Meanwhile, Grant issued Special Orders Number 110, which announced his intention “to obtain a foothold on the east bank of the Mississippi river, from which Vicksburg can be approached by practicable roads.” Army troops were to be ferried across the Mississippi on transports belonging to Rear-Admiral David D. Porter’s Federal naval fleet, with Major-General John A. McClernand’s Thirteenth Corps in the lead, Major-General James B. McPherson’s Seventeenth Corps next, and then Major-General William T. Sherman’s Fifteenth Corps last.

The army was to travel light; regimental, brigade, and division commanders could have one tent each, but the troops were to have no shelter. One tent was allowed per company, but only to hold and protect rations. Sick or wounded soldiers were sent to both convalesce and guard the Federal supply depot at Milliken’s Bend, Louisiana.

Rear Adm D.D. Porter | Image Credit:

As Grant assembled, Porter noted the confusion among the Confederates ever since his naval fleet passed the Vicksburg batteries on the night of the 16th. He wrote Grant from New Carthage:

“I think 10,000 good men landing in Vicksburg the other night would have taken it… This move has demoralized these fellows very much, don’t give them time to get over it. I wish 20 times a day that Sherman was here, or yourself, but I suppose we cannot have all we wish… We can, with the steamers and barges, land 6,000 men, if you think that enough; if we can get more transports it will be better.”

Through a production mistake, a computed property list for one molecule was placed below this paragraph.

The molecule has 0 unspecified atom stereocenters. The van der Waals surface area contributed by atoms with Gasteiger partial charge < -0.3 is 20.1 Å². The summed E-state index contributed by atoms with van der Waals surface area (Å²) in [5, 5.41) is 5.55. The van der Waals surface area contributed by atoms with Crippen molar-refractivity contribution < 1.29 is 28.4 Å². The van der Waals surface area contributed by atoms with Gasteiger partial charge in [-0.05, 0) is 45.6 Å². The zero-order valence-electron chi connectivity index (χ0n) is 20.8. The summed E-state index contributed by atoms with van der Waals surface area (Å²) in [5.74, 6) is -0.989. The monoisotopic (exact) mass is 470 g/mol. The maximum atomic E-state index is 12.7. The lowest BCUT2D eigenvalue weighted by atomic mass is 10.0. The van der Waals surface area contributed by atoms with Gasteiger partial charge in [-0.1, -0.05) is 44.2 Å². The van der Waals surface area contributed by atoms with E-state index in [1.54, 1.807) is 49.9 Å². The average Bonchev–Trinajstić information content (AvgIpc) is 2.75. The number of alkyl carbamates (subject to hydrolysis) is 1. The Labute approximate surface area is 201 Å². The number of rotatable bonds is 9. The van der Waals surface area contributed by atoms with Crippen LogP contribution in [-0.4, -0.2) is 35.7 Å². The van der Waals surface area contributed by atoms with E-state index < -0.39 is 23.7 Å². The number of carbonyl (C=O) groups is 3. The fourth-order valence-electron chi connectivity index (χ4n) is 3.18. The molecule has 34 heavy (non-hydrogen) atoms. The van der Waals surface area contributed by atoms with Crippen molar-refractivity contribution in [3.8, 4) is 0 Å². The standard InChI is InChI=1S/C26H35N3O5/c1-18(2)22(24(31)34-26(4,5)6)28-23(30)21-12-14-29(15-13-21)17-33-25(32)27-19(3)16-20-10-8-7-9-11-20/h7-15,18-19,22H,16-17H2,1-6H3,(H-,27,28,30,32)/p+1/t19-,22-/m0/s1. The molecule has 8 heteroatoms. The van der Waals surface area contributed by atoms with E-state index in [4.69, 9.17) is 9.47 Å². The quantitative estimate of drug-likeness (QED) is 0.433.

Noting that Pemberton was scrambling to reinforce Grand Gulf, Porter wrote, “They will move heaven and earth to stop us if we don’t go ahead.” He offered to “go down and settle the batteries” without Grant’s support, but Porter warned that if his ships sustained heavy damage, he could not “cover the landing when it takes place.”

Porter reconnoitered the Grand Gulf batteries on the 21st aboard the U.S.S. Lafayette. He reported seeing a “strong fort” under construction before the Lafayette’s guns drove the workers off. The Federals also chased off the steamer Charm, which was trying to deliver supplies to the Confederates via the Big Black River. Based on this, Porter recommended to Grant a joint army-navy assault on Grand Gulf: “I don’t want to make a failure, and am sure that a combined attack will succeed beautifully.”